New Homes Better Conserve Water

By on April 11, 2019
Yucaipa’s Water Savings Dip Below 9 Percent

By Phillip B. Burum

Growing up in the mid-Atlantic region, I never understood the underlying premise of dystopian-themed movies that depicted a future where water was the new currency or something worth killing for. Living in the suburbs of Washington DC where a typical year includes over 100 days of rain and annual precipitation of over forty inches, the central theme of Mad Max simply didn’t resonate. Then, I moved to Southern California where it seems you can’t have a casual conversation without some expert jumping in and pontificating on the status of the current drought, typically indicating that disaster is just around the corner.

I tend to fall on the skeptical side of naysayers and doomsday predictors but, it would be foolish not to consider the protection and responsible use of our most constrained resource among the highest of priorities. Our region has experienced extraordinary growth in population over the last half century. In 1950, San Bernardino County boasted a population of 281,000 and the United States included just over 152,000,000 people. Today, San Bernardino is home to over 2,100,000 while the US has grown to just over 320,000,000. In the same span of time, the population of the country grew by just over two hundred percent while our area added 750 percent more people.

If growth is going to continue in the Baldy View region, and we are not able to count on dramatically different weather patterns, common sense mandates change in the way we plan and build for growth.

Local, regional, and statewide agencies, in the last twenty years especially, have begun to invest significantly in our water infrastructure, developing better methods to capture and store water as well as developing more recyclable water conveyance systems. But, as a region, we need to do more to protect and preserve our water supply.

In April, Americans celebrate National New Home Month. That celebration is even more important in our region as new homes are, in part, how we are addressing the need to use this invaluable resource more responsibly.

Homebuilders have introduced new technologies and new construction methodologies that have achieved great results in the past decade. Most people, observing a home from the outside or even by touring the interior, would reasonably assume that home building innovates at a near glacial speed. I will concede the notion that there are only so many ways to configure a home, although America’s builders modify floor plans and shuffle room sizes and features to keep up with the modern homebuyer’s needs and desires. The reader will need to concede that most of the homebuying public have little idea of the technological advancements that have occurred behind the paint, under the floor, or below the landscaping.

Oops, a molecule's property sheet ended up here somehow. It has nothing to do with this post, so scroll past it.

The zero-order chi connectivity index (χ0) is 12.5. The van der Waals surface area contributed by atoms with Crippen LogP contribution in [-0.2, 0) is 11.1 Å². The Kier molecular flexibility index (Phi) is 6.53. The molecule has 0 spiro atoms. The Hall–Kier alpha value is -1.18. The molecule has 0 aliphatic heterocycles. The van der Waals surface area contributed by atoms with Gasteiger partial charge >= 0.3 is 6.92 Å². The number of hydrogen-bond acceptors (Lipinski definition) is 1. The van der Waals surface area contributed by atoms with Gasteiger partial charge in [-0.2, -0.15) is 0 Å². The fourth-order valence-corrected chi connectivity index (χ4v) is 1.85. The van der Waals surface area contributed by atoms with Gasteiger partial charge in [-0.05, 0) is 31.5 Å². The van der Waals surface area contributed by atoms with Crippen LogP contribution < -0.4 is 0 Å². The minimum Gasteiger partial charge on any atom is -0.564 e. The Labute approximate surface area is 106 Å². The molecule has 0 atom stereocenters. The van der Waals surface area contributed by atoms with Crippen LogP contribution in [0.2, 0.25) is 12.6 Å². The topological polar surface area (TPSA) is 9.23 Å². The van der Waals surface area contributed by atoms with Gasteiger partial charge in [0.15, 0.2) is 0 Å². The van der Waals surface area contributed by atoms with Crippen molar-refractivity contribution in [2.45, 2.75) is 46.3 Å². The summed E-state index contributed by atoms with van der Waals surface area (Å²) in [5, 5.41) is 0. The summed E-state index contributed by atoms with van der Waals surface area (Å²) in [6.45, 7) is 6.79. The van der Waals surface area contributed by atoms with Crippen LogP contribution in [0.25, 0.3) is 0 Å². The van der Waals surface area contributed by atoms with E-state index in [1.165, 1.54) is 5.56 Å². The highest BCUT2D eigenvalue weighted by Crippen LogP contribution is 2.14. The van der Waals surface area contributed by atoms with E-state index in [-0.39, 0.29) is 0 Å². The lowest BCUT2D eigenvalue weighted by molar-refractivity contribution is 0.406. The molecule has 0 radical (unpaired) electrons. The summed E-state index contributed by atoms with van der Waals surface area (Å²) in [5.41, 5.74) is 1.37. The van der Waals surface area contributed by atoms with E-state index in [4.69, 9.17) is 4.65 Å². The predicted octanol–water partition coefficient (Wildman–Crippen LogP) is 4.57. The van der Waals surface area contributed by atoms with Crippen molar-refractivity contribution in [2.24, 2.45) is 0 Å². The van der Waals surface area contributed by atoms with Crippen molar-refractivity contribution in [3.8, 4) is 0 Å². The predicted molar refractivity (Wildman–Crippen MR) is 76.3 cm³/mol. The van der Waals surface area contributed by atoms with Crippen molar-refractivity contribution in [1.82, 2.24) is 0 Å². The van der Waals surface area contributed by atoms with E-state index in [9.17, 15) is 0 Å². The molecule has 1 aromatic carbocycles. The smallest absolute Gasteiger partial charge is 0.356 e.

Within the home, the biggest internal users of water are; toilets, followed by showers, faucets, clothes washers and leaks within the pipes or fixtures. Exterior landscaping, however, is by far the largest offender, typically representing over 50 percent of the average daily use of a single-family home. New homes constructed today, however, feature modern materials engineered to reduce the likelihood and frequency of leaks. They also include water saving features like low flow toilets and flow restricted shower heads and tankless water heaters. Most new homes today are delivered with xeriscape landscaping or some other form of water wise plant pallet, typically including a more efficient drip irrigation system.

The descriptors used above, for most people, will not move the needle much in helping to understand why purchasing a new home is among the most environmentally friendly thing a Southern Californian consumer can do. It’s a bit like my lack of comprehension of the Road Warrior, most people accept the premise for conversation sake, but they don’t truly buy into the theme. However, when you dig into the facts and learn that the technology and innovations used to design and construct new homes today is responsible for reducing the average daily use of water per home by more than 50 percent, I am hoping the advantage of the new home begins to resonate.

Find ways to advocate for new home communities and, together, we will ensure that no one will ever have to complete in the Thunder Dome or drive down Fury Road.

The BIA Baldy View Chapter seeks to advance the opportunity to attain the American Dream of home ownership. For additional information on homebuying, home improvements or the benefits of new homeownership, go to www.biabuild.com on the web.

 

Phillip B. Burum is Vice President-Land at D.R. Horton and Board President for the Building Industry Association (BIA) Baldy View Chapter.